My father’s death was “in the natural order of things”; his son’s death was not. Taken at age 8 by a rapid onset of type 1 diabetes, and a shockingly fast decline of all of his bodily functions, my brother quietly slipped from this life into eternity and my parents began their lifelong journey of trusting God despite unfathomable pain and far too many unanswered questions.

 

As my sisters and I began preparations for our father’s services, we were asked this simple question several times.

 

Did your father have a favorite Bible verse?

 

The first time we were asked the question, we all three stopped, looked into the distance, and began what we assumed would be a time of quiet reflection. In less than half a minute, we all agreed that while he never said he had a favorite verse, he did have a life verse. He and our mother inscribed it in every Bible they ever gave us. And it was the verse by which he lived his life.

 

Trust in the Lord with all your heart and lean not on your own understanding. In all your ways acknowledge Him and He shall direct your paths.

~ Proverbs 3: 5-6

 

When my father lost his only son, he had a decision to make. Would he trust in the Lord with all his heart?

 

With all his broken heart?

 

With all his heavy heart and aching gut, pummeled by wave after wave of tears of anguish?

 

With every doubt and fear and sorrow that would rise up from the heart of a devoted daddy who would never again hold his precious son in his arms?

 

Or would he choose instead to lean on his own understanding of how things should have turned out?

 

Lean on his own understanding that a good God doesn’t let bad things happen to good people, to good little 8-year old boys with their entire lives ahead of them.

 

Lean on his own understanding that if this is what God’s favor looks like, then he didn’t want any part of it, thank you very much.

 

While my parents grieved terribly the loss of their only son, they chose to hold onto these words of the wise King Solomon, recognizing that God’s ways were higher than their ways. Even in their greatest suffering, they chose to acknowledge that God is God and they are not. Their trust in the Lord remained steadfast, and not even the death of their son would shake their belief in God’s character.

 

God is good. All the time.

 

I wish I could say that I had the same heart response when my own son was diagnosed with type 1 diabetes when he was 5-years old. My response to his diagnosis was swift and deep, allowing it to settle over me for a long time.

 

I was angry.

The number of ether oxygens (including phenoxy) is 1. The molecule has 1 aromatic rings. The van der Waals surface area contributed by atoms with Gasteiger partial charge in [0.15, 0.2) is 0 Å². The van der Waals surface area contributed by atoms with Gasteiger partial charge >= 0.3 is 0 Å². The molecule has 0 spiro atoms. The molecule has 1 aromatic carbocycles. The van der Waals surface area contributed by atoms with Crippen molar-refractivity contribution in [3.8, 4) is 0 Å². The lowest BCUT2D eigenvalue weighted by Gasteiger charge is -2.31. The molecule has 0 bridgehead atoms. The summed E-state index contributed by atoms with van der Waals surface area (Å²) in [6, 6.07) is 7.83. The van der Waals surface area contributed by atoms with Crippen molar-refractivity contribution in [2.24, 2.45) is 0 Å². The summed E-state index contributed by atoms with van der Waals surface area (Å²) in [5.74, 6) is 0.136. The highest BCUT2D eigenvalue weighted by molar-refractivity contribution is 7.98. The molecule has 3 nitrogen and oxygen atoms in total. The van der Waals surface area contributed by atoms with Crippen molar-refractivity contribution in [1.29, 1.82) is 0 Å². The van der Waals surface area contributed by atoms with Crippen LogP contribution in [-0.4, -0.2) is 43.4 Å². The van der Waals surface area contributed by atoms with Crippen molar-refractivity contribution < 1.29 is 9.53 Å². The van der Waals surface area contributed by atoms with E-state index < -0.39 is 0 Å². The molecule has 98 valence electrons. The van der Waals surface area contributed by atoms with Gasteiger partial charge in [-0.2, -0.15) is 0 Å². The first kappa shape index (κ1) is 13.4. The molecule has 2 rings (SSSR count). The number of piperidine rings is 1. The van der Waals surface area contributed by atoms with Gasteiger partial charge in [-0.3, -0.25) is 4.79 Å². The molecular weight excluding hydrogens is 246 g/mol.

I had lived in fear of this disease my entire life. It took the life of a brother I never knew and has afflicted one of my sisters since she was 16. Throughout my childhood and adolescence, and during each of my pregnancies, I did regular urine testing to see if diabetes was invading my pancreas as well. This disease was so personal, so deeply woven into the fabric of my family.

 

God, how could you do this to me?

 

Overnight I lost sight of who I knew God to be. With one finger stick blood test, every hidden maxim of my “since-then” theology was revealed.

 

Since I love God and try to honor him with my life, then he will protect me.

 

Since God is good, then he won’t allow really bad things to happen to me and to those I love.

 

I didn’t even know I was harboring this false theology. But there it was. Out in the open in all its ugliness. The trouble with “since-then” theology is that when pushed, it becomes a slippery slide to an even uglier conclusion.

 

Since my child was not protected from this bad thing happening, then God is not good.

 

It’s easy to trust God when things are going well. When things are going as we want and expect them to go. It’s another matter entirely to trust God when our world has caved in and we can’t imagine how this same world can even spin on its axis anymore. And when, for the life of us, we can’t imagine how anyone can possibly be smiling when we can’t even breathe.

 

But trust is a choice. It’s a daily, moment-by-moment choice not to lean into our heart’s immediate pain-filled response, but to choose to believe in the goodness of the One who holds our heart.

 

In the midst of this season of standing apart from God, judging Him from a distance for not being exactly what I wanted Him to be, a wise friend spoke these words to me,

 

Father is always good.

 

I recoiled at her words. I was not yet ready to receive them. Surely He was mostly good, but how could she say He was always good, since He allowed my son’s life to be forever changed? Forever challenging and never carefree again.

 

The issue of God’s goodness was one I would wrestle with for two years. Blinded by anger and by my indignance at how and when God chooses to act, I needed time to recognize and deconstruct what I thought I knew about God. And then with much study, prayer, and reflection, to rebuild a faith that was anchored on the unchangeable character of God, including his love and goodness, and not on my desire to control everything around me.

 

Ultimately, these words of the psalmist became my words. I hope they become yours as well.

 

Whom have I in heaven but You?

And besides You, I desire nothing on earth. 

My flesh and my heart may fail,

But God is the strength of my heart and my portion forever.

  Psalm 73: 25-26